What types of binding can be used to join pages in products such as catalogues, books or brochures?
Saddle stitch binding: also called stapled binding. This binding type is used most often in brochures with less than 80 pages. It is a popular form of binding also for cost-related reasons, as it tends to be the cheapest form of binding.
Saddle stitch binding uses flat or loop staples. Loop staples make it possible to clip a brochure into a binder.
Soft binding – glued: the most popular form of joining pages in catalogues and books. The most commonly used adhesive for this type of binding is Hot Melt. Glued binding is recommended for products with less than one hundred pages. This form of binding may come with one or two cover leaves. PUR is a stronger type of adhesive used for binding volumes with more than one hundred pages.
Soft binding – sewn and glued: this is an enhanced version of soft binding, with the difference that the printed product is additionally reinforced with bookbinding thread. This type of binding is used for publications that are heavily used.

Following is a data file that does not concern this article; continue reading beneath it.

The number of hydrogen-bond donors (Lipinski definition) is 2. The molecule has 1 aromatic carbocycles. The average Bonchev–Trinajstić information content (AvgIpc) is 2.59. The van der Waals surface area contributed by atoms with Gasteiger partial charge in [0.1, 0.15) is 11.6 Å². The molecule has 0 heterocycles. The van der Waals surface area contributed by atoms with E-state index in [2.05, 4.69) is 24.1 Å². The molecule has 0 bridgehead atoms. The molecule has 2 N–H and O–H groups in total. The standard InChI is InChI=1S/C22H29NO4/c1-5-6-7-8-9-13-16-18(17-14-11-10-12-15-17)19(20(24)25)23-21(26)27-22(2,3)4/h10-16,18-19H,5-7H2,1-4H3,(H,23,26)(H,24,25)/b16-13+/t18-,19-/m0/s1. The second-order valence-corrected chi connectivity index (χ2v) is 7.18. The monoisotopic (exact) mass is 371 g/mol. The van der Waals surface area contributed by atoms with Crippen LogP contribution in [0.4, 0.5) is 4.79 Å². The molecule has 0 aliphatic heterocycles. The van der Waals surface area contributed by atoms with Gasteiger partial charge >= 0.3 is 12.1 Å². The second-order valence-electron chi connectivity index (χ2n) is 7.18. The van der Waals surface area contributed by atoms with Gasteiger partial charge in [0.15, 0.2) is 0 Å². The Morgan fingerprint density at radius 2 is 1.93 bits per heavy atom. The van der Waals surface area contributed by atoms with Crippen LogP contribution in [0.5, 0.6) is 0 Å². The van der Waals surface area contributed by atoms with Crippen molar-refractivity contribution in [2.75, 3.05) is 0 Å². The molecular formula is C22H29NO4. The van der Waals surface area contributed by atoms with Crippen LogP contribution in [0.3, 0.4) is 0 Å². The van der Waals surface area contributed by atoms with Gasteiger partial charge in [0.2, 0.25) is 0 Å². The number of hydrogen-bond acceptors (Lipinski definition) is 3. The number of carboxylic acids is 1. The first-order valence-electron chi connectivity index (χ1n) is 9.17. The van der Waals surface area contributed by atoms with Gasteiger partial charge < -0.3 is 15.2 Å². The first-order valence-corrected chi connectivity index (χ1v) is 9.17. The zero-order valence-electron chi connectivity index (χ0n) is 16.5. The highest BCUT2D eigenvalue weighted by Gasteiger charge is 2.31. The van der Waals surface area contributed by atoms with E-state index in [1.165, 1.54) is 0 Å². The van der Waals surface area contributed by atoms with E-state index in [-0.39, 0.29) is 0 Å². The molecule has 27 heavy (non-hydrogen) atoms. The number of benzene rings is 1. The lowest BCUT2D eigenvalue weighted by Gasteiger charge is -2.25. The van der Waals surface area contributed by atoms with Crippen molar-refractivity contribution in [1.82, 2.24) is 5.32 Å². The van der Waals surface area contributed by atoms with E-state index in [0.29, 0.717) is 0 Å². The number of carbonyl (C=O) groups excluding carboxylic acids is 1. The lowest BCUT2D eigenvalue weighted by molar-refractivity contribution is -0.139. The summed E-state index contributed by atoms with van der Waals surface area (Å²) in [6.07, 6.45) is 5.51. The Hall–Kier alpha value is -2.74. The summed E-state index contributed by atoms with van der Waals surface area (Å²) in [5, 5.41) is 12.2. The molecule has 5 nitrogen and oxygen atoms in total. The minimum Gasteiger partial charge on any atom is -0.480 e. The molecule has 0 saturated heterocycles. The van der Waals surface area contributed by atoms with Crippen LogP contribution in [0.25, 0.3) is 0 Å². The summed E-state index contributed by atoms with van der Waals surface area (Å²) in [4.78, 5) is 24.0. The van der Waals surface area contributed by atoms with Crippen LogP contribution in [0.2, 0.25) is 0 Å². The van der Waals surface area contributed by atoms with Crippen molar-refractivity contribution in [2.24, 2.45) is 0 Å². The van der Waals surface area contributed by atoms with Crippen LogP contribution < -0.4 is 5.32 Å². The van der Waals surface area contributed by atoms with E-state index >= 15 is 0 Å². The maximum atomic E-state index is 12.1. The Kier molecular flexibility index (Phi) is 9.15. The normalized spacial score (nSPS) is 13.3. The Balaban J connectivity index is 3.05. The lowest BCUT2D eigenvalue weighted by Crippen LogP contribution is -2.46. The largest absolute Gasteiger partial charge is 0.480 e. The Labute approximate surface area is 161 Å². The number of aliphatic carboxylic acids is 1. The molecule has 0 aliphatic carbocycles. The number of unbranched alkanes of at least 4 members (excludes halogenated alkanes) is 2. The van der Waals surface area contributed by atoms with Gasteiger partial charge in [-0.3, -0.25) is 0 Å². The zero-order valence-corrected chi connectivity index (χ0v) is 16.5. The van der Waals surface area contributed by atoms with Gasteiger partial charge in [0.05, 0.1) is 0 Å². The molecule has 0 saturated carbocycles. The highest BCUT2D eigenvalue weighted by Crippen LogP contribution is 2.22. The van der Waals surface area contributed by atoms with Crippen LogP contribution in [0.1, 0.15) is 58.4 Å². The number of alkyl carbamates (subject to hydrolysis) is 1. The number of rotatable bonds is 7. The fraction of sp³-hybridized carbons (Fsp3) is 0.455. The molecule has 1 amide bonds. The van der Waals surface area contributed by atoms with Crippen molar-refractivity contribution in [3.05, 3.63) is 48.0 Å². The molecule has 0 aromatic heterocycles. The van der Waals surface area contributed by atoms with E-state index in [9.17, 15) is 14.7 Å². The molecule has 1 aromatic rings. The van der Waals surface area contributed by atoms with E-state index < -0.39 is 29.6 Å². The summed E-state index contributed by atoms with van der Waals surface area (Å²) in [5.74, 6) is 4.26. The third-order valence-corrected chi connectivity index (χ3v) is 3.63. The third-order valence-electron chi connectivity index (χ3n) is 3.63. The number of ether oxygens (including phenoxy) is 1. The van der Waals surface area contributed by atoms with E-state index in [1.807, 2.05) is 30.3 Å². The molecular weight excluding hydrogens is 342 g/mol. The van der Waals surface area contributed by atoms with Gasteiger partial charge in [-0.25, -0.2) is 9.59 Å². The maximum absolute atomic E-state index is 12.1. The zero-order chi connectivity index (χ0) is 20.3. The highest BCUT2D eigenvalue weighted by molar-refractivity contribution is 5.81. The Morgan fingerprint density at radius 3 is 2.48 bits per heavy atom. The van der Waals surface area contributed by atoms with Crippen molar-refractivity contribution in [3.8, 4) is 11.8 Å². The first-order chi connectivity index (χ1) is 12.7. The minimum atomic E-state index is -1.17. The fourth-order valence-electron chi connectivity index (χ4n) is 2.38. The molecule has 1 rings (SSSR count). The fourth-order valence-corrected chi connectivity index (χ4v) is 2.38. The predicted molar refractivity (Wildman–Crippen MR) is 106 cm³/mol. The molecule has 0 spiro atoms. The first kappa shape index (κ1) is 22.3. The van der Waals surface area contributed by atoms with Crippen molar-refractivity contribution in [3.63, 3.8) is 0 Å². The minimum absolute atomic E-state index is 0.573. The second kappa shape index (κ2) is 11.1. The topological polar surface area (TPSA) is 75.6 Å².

hardcover: also referred to as hardback. As the name suggests, this is a very robust and durable form of binding. This method uses solid cardboard with a thickness between 1 mm and 3 mm. Of course, the solid cardboard is not printed on, just the lining used for lamination. The print is applied on chalk paper (130–150 g), which is then laminated onto the solid cardboard. The sewn printed volume is then glued into the cover. It is covered with unprinted and uncoated offset paper to prevent solid cardboard from being visible on the inside of the cover.
Spiral binding: a popular form of binding for multi-panel calendars. Also used for catalogues or brochures, but on a more limited scale. The pages of the book are joined by a metal spiral. Spirals come in many colours, such as silver, black, red, green, blue and many other. Spiral binding makes for convenient browsing, but this binding solution is more costly.